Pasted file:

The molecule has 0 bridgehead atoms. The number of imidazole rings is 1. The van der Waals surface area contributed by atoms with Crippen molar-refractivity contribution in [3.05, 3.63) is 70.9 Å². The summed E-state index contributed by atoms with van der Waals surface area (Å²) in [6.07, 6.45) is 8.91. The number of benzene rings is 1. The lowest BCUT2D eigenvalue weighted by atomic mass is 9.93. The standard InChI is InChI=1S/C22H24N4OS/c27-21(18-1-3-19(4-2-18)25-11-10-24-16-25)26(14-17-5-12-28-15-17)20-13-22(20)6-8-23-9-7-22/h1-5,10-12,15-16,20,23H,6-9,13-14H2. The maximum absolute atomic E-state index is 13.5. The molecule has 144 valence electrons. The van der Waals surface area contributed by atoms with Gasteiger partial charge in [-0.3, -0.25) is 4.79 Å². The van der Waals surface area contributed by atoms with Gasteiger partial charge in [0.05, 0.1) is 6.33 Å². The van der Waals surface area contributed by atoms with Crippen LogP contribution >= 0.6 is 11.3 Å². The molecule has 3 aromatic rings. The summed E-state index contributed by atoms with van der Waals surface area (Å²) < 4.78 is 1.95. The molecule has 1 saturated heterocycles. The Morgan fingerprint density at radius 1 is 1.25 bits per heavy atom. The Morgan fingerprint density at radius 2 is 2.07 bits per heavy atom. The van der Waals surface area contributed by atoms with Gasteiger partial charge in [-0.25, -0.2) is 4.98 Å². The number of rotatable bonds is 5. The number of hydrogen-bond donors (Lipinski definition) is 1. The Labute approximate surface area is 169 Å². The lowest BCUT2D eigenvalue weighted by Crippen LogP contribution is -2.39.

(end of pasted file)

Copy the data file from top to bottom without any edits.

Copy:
The molecule has 0 bridgehead atoms. The number of imidazole rings is 1. The van der Waals surface area contributed by atoms with Crippen molar-refractivity contribution in [3.05, 3.63) is 70.9 Å². The summed E-state index contributed by atoms with van der Waals surface area (Å²) in [6.07, 6.45) is 8.91. The number of benzene rings is 1. The lowest BCUT2D eigenvalue weighted by atomic mass is 9.93. The standard InChI is InChI=1S/C22H24N4OS/c27-21(18-1-3-19(4-2-18)25-11-10-24-16-25)26(14-17-5-12-28-15-17)20-13-22(20)6-8-23-9-7-22/h1-5,10-12,15-16,20,23H,6-9,13-14H2. The maximum absolute atomic E-state index is 13.5. The molecule has 144 valence electrons. The van der Waals surface area contributed by atoms with Gasteiger partial charge in [-0.3, -0.25) is 4.79 Å². The van der Waals surface area contributed by atoms with Gasteiger partial charge in [0.05, 0.1) is 6.33 Å². The van der Waals surface area contributed by atoms with Crippen LogP contribution >= 0.6 is 11.3 Å². The molecule has 3 aromatic rings. The summed E-state index contributed by atoms with van der Waals surface area (Å²) < 4.78 is 1.95. The molecule has 1 saturated heterocycles. The Morgan fingerprint density at radius 1 is 1.25 bits per heavy atom. The Morgan fingerprint density at radius 2 is 2.07 bits per heavy atom. The van der Waals surface area contributed by atoms with Gasteiger partial charge in [-0.25, -0.2) is 4.98 Å². The number of rotatable bonds is 5. The number of hydrogen-bond donors (Lipinski definition) is 1. The Labute approximate surface area is 169 Å². The lowest BCUT2D eigenvalue weighted by Crippen LogP contribution is -2.39.